chrishoffman — 2014-07-11T06:40:57-04:00 — #1
Originally published at: http://www.howtogeek.com/192825/how-to-bypass-and-reset-the-password-on-every-operating-system/
Passwords can be reset or bypassed on every operating system. On Windows, Linux, and Mac OS X, you can gain access to a computer’s unencrypted files after resetting the password — the password doesn’t actually prevent access to your files.
nikki_peabody — 2014-07-11T18:37:46-04:00 — #2
ok, I see the editor that your using, Looks like A copy of Hirens boot ( Password ) section. Yes it is a wonderful tool for Windows 7 and Down. How ever, the title of your article says bypass ANY operating system. In the Windows environment Windows 8 - 8.1 , this tool cannot be used " unless you know something I don't" , " Which is very possible ". I am very familiar with this environment and it's tools . The NTFS file system stores the passwords in System 32 " SAM Files", Windows ReFS filling there is no SAM files so the editor doesn't know where to look . on top of that I believe it's encrypted in AFC " I think" .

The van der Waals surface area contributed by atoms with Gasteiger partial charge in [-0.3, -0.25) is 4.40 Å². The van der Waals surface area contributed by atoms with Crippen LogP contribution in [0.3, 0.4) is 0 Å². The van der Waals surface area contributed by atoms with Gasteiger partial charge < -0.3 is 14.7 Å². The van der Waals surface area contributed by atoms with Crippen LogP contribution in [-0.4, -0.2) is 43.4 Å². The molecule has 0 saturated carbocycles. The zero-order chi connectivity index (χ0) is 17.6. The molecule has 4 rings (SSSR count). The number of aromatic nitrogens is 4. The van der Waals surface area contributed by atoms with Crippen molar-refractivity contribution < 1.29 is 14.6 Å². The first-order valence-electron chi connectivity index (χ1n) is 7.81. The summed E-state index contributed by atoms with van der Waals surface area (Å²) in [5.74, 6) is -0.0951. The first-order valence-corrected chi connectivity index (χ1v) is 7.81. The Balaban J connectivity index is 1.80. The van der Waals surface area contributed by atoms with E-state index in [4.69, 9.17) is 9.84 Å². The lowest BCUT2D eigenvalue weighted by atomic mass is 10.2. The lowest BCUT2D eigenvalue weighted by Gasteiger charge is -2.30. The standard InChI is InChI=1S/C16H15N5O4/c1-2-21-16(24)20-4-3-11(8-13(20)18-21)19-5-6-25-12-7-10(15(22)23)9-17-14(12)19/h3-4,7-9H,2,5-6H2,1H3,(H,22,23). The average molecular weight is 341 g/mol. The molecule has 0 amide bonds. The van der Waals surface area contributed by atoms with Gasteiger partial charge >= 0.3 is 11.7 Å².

Having said that, How is this tool still applicable ? or is there a different editor?, or tool.
echuokan1 — 2014-07-11T22:53:24-04:00 — #3
I would change the title of the article from "Every Operating System" to "Most Operating System" because you did not cover BlackBerry OS which, after a few wrong tries, it will wipe your phone.
system — 2014-07-21T06:41:02-04:00 — #5
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